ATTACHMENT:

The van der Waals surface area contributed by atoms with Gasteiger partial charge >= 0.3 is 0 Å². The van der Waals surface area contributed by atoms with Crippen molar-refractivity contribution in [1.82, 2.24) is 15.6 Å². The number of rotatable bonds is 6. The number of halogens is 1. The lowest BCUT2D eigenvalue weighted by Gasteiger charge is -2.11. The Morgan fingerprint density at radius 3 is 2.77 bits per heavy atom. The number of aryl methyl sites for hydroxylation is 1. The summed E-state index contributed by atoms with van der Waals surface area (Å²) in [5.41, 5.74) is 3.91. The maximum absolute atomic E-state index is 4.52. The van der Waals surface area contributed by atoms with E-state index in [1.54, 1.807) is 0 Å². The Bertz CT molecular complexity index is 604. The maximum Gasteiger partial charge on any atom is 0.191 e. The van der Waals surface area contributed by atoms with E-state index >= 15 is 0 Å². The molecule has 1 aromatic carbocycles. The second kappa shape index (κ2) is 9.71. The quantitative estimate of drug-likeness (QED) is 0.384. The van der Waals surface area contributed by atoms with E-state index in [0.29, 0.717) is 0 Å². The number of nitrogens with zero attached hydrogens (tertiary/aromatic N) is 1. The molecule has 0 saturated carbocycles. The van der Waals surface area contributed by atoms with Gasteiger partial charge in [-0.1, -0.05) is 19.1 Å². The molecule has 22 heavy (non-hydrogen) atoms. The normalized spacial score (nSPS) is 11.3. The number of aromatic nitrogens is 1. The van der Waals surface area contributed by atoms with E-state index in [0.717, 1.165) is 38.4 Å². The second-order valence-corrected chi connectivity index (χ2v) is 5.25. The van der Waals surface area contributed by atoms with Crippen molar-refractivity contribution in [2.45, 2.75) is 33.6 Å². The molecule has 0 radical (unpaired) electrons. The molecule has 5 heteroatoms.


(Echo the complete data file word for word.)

The van der Waals surface area contributed by atoms with Gasteiger partial charge >= 0.3 is 0 Å². The van der Waals surface area contributed by atoms with Crippen molar-refractivity contribution in [1.82, 2.24) is 15.6 Å². The number of rotatable bonds is 6. The number of halogens is 1. The lowest BCUT2D eigenvalue weighted by Gasteiger charge is -2.11. The Morgan fingerprint density at radius 3 is 2.77 bits per heavy atom. The number of aryl methyl sites for hydroxylation is 1. The summed E-state index contributed by atoms with van der Waals surface area (Å²) in [5.41, 5.74) is 3.91. The maximum absolute atomic E-state index is 4.52. The van der Waals surface area contributed by atoms with E-state index in [1.54, 1.807) is 0 Å². The Bertz CT molecular complexity index is 604. The maximum Gasteiger partial charge on any atom is 0.191 e. The van der Waals surface area contributed by atoms with E-state index >= 15 is 0 Å². The molecule has 1 aromatic carbocycles. The second kappa shape index (κ2) is 9.71. The quantitative estimate of drug-likeness (QED) is 0.384. The van der Waals surface area contributed by atoms with E-state index in [0.29, 0.717) is 0 Å². The number of nitrogens with zero attached hydrogens (tertiary/aromatic N) is 1. The molecule has 0 saturated carbocycles. The van der Waals surface area contributed by atoms with Gasteiger partial charge in [-0.1, -0.05) is 19.1 Å². The molecule has 22 heavy (non-hydrogen) atoms. The normalized spacial score (nSPS) is 11.3. The number of aromatic nitrogens is 1. The van der Waals surface area contributed by atoms with E-state index in [0.717, 1.165) is 38.4 Å². The second-order valence-corrected chi connectivity index (χ2v) is 5.25. The van der Waals surface area contributed by atoms with Crippen molar-refractivity contribution in [2.45, 2.75) is 33.6 Å². The molecule has 0 radical (unpaired) electrons. The molecule has 5 heteroatoms.